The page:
The Open House Showing: Quaint Relic of the Past or More Important Than Ever?
By Andrew Mitchell
Now that you have made the decision to sell your home, there are a hundred other important questions to ponder. How much should you ask for, given current market conditions in your area? Should you refurbish parts of the house (or renovate certain sections entirely)? What kind of a timetable do you want to establish for the sale? How should you stage the property? One by one, you will sort through each of these matters in consultation with your real estate broker. And once you have those ducks in a row, your marketing strategy will come increasingly to the fore.
A good broker will have all sorts of terrific ways of drumming up interest in your property, but you will doubtless bring notions of your own to the table. Many of us remember attending or hosting open house showings as children – but are these still necessary in the age of the internet and the ubiquitous cell phone? This article explores some of the most important factors to consider before deciding for or against the open house.
1. Create a sense of urgency
If you are lucky enough to attract a large crowd of viable buyers to your open house, the results could be very much to your liking. In that situation, any visitor who falls in love with the property will know the she or he has competition – and that sense of competition can play a key role in pushing the eventual sale price beyond even your rosiest expectations.
2. Less hassle for the homeowner (staging)
Your broker will guide you through the process of maximizing your home’s attractiveness and “curb appeal”, but maintaining that idealized look on a consistent basis might prove difficult, if you have uncooperative (and messy!) children and dogs running about the place. Opting to show the property via weekend open houses, rather than on an appointment basis throughout the week, might be the most practical means of ensuring that visitors always see the house at its best.
3. The element of surprise
Although not a very frequently observed phenomenon, open houses do occasionally transform casual passersby into serious buyers. The hope here is that your inviting property will provide the final enticement necessary to convince your visitor to make the leap and enter the real estate market. Again, this happens quite rarely, but the act of walking through your rooms and halls could certainly do more to create an active home seeker than even the most attractive internet listing.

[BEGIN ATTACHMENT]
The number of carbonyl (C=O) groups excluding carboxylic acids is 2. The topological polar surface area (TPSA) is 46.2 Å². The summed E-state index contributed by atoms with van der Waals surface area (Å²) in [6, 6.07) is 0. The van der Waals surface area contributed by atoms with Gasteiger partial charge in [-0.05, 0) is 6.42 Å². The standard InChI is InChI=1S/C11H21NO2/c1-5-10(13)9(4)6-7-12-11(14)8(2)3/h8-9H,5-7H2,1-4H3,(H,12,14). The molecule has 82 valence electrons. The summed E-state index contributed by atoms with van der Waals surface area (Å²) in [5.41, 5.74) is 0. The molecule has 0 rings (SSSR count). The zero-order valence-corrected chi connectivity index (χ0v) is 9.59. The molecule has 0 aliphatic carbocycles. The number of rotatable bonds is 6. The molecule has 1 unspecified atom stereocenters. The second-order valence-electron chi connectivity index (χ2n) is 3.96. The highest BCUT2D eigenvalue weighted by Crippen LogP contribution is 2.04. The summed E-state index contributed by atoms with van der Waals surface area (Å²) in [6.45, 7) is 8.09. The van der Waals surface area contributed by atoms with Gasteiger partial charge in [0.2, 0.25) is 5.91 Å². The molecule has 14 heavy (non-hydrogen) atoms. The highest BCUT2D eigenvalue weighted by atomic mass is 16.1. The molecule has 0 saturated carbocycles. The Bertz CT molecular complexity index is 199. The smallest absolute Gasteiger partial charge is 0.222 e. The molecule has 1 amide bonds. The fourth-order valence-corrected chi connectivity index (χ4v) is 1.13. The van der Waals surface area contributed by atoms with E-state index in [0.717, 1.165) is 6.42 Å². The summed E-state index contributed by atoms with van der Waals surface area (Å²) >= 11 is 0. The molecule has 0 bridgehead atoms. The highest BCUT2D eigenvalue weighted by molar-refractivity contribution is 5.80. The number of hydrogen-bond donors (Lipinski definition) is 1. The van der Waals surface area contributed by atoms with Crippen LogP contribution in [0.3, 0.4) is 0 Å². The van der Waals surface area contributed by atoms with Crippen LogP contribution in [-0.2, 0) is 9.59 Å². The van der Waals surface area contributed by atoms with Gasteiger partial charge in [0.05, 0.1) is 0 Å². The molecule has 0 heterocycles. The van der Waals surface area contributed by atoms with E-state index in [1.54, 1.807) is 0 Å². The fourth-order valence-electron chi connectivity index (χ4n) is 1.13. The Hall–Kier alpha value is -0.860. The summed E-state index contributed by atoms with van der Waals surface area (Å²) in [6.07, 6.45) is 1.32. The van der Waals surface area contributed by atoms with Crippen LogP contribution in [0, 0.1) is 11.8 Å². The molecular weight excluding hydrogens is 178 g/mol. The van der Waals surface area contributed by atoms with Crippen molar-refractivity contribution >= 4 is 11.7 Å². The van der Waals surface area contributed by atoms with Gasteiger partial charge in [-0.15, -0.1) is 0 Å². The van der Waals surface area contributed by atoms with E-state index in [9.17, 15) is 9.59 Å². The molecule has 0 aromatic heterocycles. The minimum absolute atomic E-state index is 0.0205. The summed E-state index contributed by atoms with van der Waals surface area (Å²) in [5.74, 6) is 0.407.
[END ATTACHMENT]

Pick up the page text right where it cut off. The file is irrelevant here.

Your broker can certainly make good use of the data that comes to light as a result of an open house. You may discover that your price is too high, or that aspects of the home (i.e. fixtures, tiles, floors, etc.) will require a little more investment on your part. On the other hand, the broker may discover that many prospective buyers are willing to meet your initial price – creating a very profitable negotiating position.
1. Unwelcome visitors
When you open your house to all comers, you cannot control who shows up. Many of the visitors might not be serious about buying a home at all. Some of them could be rival home sellers, checking out the competition in the neighbourhood. Worse, people on the block might just wander in to take a pointless peek at the interior of your house. Others could actually be thoughtless enough to damage your property or track mud through your freshly staged home. These latter problems are unlikely to occur, but one thing is certain: an open house limits your broker’s ability to ensure that only viable buyers cross your threshold.
2. Possible inconvenience to the homeowners
Whether your broker shows the house via appointment or an open house, she or he will strive to give the visitor a sense of the property’s future possibilities – rather than its current role. This means that you and your family will want to be elsewhere while the showings are going on. That might be easier to arrange for short periods than for the extended stretch of time generally allocated to an open house. On the other hand, it would provide you with lots of great excuses for taking family trips or visiting the in-laws.
3. Sending the wrong message
It would be terrible to stage an open house and receive no interest at all – but there’s an even worse scenario. Suppose you attract only one visitor, and that visitor is a serious buyer – a buyer who now believes that there is no competition for your home. If that buyer decides to make an offer, your broker will be hard-pressed to negotiate from a position of strength.
Ultimately, the question of whether to stage an open house is probably best answered on a case-by-case basis. There may be very compelling reasons to do so in your area. Or the strategy might be deemed ineffective or even detrimental to your home selling process. Either way, you will want to explore your options with the help of an experienced real estate broker. To discover more about the tools and the skills I can put at your disposal, I invite you to set up a no-obligation consultation by calling me directly at 514-425-6262.
Andrew Mitchell is a Chartered Real Estate Broker with Vistacor Realty Group, an independent real estate agency serving home sellers and buyers for over 24 years. Thinking about buying or selling real estate? Follow him on Twitter @Montreal_Homes, call him directly at 514-425-6262 or visit his website at www.andrewmitchell.ca.